Women and heart disease

Did you know that women are twice as likely to die of heart disease than breast cancer?

In the years following the menopause, your risk of getting heart disease rises significantly. 

Take this online test to find out how healthy your heart is. And follow these 10 simple steps to protect yourself.

Get your cholesterol and blood pressure checked

If you're aged 40-74, and don't already have a health condition such as diabetes, you are entitled to a free NHS Health Check from your GP to assess your risk of developing heart disease. This would include checking your blood pressure and cholesterol level.

If your blood pressure or cholesterol level is higher than it should be, this increases your risk of heart disease and stroke.

Your GP can suggest lifestyle changes or, if necessary, prescribe medication to reduce your blood pressure or cholesterol.

Read more about the NHS Health Check for people aged 40-74.

Stop smoking to protect your heart

You're twice as likely to have a heart attack if you smoke. Over the past few decades, men have increasingly quit smoking but women haven't been stopping smoking as much.

Stopping smoking will lessen your chances of developing heart disease.

Find out how the NHS can help you stop smoking.

Do more exercise to prevent heart disease

Only about one in four women in England does enough physical activity to protect her heart. Try to do more exercise, including regular aerobic exercise such as walking and swimming.

To protect your heart, you need to do at least 150 minutes (2 hours and 30 minutes) of moderate-intensity aerobic activity (such as cycling or fast walking) every week.

Find out how to get more active.

Lose weight if you need to

About six in every 10 women in England are either overweight or obese.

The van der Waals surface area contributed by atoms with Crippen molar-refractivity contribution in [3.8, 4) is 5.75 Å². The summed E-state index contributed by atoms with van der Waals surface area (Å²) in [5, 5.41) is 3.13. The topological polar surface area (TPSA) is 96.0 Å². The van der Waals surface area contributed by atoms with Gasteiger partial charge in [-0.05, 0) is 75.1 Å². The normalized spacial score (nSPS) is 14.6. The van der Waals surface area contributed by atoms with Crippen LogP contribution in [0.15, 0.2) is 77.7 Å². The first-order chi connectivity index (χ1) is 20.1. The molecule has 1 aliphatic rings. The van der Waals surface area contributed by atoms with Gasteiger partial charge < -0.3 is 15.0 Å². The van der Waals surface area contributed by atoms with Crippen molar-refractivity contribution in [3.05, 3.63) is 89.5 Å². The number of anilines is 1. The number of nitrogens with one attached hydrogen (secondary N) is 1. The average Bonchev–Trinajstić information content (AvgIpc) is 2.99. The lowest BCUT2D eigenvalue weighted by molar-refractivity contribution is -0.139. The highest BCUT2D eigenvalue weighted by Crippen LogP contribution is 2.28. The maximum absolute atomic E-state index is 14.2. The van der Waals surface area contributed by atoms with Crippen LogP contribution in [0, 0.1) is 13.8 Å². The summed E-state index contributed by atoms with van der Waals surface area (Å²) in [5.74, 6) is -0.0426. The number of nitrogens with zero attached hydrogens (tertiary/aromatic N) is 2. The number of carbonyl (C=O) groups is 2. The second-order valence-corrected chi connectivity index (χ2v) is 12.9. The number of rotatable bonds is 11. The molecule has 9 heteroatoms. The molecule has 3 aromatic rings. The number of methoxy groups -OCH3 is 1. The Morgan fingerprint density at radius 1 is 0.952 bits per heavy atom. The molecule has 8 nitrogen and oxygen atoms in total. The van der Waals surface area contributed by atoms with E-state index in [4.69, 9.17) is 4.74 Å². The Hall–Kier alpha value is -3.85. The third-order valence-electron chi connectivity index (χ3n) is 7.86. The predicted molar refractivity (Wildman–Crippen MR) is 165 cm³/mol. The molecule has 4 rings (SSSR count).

Carrying excess weight puts a strain on your heart, and you're more likely to have high blood pressure, high cholesterol and type 2 diabetes, all of which increase the risk of heart disease and stroke. 

Use our BMI calculator to find out if you are overweight.

Read more about how to lose weight.

Watch your waist to reduce your risk of heart disease

Your shape matters as well as your weight. Measuring your waist is a good way to check you're not carrying too much fat around your stomach, which can raise your risk of heart disease.

Aim for a waistline of less than 80cm (31.5 inches).

Read more about why your waist size matters.

Check your risk of diabetes

Women with type 2 diabetes are three to five times more likely to get heart disease than those without the condition. 

Type 2 diabetes is linked to being overweight or obese and a waist measurement of 80cm (31.5 inches) or above.

Check whether you are at risk with this quick and simple test.

Reduce alcohol to help your heart

It used to be thought that a moderate level of alcohol was good for the heart. However, the evidence of a protective effect is less strong than previously thought.

To keep health risks from alcohol to a low level, especially if you drink most weeks, the NHS recommends that women (and men) should drink no more than 14 units a week on a regular basis. This should be spread over three or more days.

If you drink more than this, you'll increase your risk of heart disease. Too much alcohol, or binge-drinking, can damage the heart muscle leading to abnormal heart rhythms or heart failure.

Read more about alcohol units and how to cut down your drinking.

Balance your diet

Eat healthily and be especially careful not to eat more salt than is recommended (no more than 6g a day). Cut down on the amount of saturated fat and sugar you eat, too.

Read more about how to cut down on saltsaturated fat and sugar, and have a healthy balanced diet.

Don't rely on HRT to avoid heart disease

Research now suggests that HRT isn't heart protective. However, the latest evidence confirms that HRT doesn't increase the risk of heart disease when started in women aged under 60.

Read more about HRT.

Manage your stress

Some studies have suggested that stress can contribute to heart disease. If you feel under a lot of stress, it's important to learn how to relax.

There are some simple techniques you can learn to help you cope with stress. If you feel so stressed and anxious that it's affecting your daily life, your GP can help you deal with it.

Read more about how to manage stress.

Article provided by NHS Choices

See original on NHS Choices

Skip back to top of page